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Karen Showalter's picture
I’ll admit I’m a little weepy about the start of a new school year. My young kids are growing like weeds, and I’m not sure what happened to the month of August. But even if you’re on the teary-eyed end of the Back to School spectrum (like me), there are some big reasons to celebrate! Schools are working hard to provide yummy meal and snack options for kids, that are good for them too. And as parents we have a tremendous opportunity to get involved in making the school day a healthy one. To your stations! Here are five ways you can support healthy schools this year: 
I think parents can agree: healthy meals for our kids make sense. And thanks to the Healthy Hunger-Free Kids Act, schools are now offering healthy meals and snacks. School lunch and breakfast now include more fruits, vegetables and whole grain-rich foods; only fat-free or low-fat milk; “right-sized” meals with portions designed for a child’s age; and less saturated fat, trans fat and sodium. And snacks sold in school vending machines, stores, a la carte lines and snack bars must be: a fruit, veggie, dairy, whole grain or nut; under 200 calories; and low in fat, sodium and sugar. Great news, right? You’re not along if you agree. Surveys show the great majority of parents support healthy meals and snacks, limiting sodium in school meals, and requiring schools serve fruits and veggies with each meal. (1)
What you can do: Cheerlead. Seriously, it’s all about getting kids excited about the healthy changes. Moms know: it’s not always easy getting kids to eat new and/or healthy foods. Encourage your kids to try healthy options, prepare some of the new foods they’re seeing at school for dinner, and if possible even have lunch with your child one day! And be sure to thank school staff too. A little excitement and momentum can go a long way. 
Fundraisers can have a big impact on the healthy school day, too. Let’s be honest: who can resist a table of brownies or donuts on a Monday morning? But as parents, would we wish that upon our kids as they’re entering math class? Probably not. 
What you can do: While the updates to meals and snacks *don’t* cover fundraisers (they’re decided at the state level), encourage your school to explore healthy alternatives to bake sales. Events like fun-runs, read-a-thons and dance-offs can be incredibly effective, while also contributing to a healthy learning environment. Proactively suggest fun and healthy options to your child’s sports team, debate club, band leader, etc. this fall. And if you have time, offer to help hash out the details, too. Changing old habits can feel like a lot of work, so your pitching in to make change easy and exciting can make a big difference.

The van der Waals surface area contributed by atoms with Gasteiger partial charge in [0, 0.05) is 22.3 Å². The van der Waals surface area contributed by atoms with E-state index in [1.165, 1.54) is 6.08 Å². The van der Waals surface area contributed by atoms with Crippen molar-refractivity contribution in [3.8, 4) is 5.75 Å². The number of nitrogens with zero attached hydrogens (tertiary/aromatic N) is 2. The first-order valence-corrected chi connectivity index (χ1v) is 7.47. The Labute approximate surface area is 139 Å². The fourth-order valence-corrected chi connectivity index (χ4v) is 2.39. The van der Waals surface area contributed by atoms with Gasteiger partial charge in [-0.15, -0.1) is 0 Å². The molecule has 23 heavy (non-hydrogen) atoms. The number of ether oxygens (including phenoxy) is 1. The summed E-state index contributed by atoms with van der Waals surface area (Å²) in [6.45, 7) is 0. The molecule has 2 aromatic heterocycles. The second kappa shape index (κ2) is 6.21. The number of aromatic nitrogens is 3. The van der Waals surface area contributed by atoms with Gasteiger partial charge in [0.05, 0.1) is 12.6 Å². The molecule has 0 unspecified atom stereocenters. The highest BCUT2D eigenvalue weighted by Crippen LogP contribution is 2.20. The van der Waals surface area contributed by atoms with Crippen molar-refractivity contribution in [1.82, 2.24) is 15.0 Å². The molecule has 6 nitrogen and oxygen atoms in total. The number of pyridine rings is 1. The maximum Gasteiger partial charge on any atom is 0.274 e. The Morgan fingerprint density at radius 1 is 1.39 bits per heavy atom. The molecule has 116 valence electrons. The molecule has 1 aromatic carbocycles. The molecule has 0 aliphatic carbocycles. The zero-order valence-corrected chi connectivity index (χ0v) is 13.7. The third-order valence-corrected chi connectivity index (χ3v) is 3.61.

Birthdays are great and fun. Cupcakes 5 days/week? Not so much. Classroom parties aren’t covered by the healthy meal and snack updates, either. 
What you can do: Try addressing this at the school and personal levels. On the first: talk to your child's teacher or principal about asking parents to keep celebrations healthy. Suggest a list of healthy options, and offer to write up some ideas he/she can share with parents. Your support in making the change easy will go a long way. And set an example by making sure your child's school celebration is a healthy one. Maybe bring in a fun craft, a special book, or a healthy snack. Seriously: sometimes all people need are the ideas. You can help plant the seeds. 
Ever notice the prize coupons, sponsored scoreboards and donated workbooks plastered with corporate logos? Parents know how insidious marketing to kids can be. And there’s some progress on this front, too. Wellness Committees at the district and school level will be able to decide what’s cool and what’s not, when it comes to marketing in schools. These committees already exist, and the USDA is expected to release updated guidelines on how they must engage parents and community members later this year.
What you can do: Find out about your school’s Wellness Committee, and join it! This is a great opportunity to be part of the ongoing conversation around building healthy learning environments. Bonus: wellness committees can also set expectations around classroom celebrations! 
I can't stress this one enough. Moms and dads have already had a HUGE influence on the progress we’ve seen in recent years. Hundreds of thousands of us spoke out in support of healthy meals and snacks, and work hard every day to ensure our kids are healthy. Our work as parent-advocates can often go unrecognized, but parent to parent: thank you. Talking to our kids, backing up healthy changes, asking about what’s going on in the cafeteria, and getting involved in our schools makes a huge difference. The tide is definitely turning when it comes to healthy schools, and we’ve been the engine behind that change. Our work continues in 2015-16: together, we’re a force for healthy schools and communities!!
What you can do: Remember that together we are powerful! Keep sharing your ideas, and asking other parents for help. And stay awesome! :) 
Join us in speaking out about Nickelodeon's marketing of junk food to kids, and in demanding Congress protect funding for child nutrition programs (like school meals) this fall! And be sure to join the Good Food Force, our community of parents taking action to build healthier schools and communities. 

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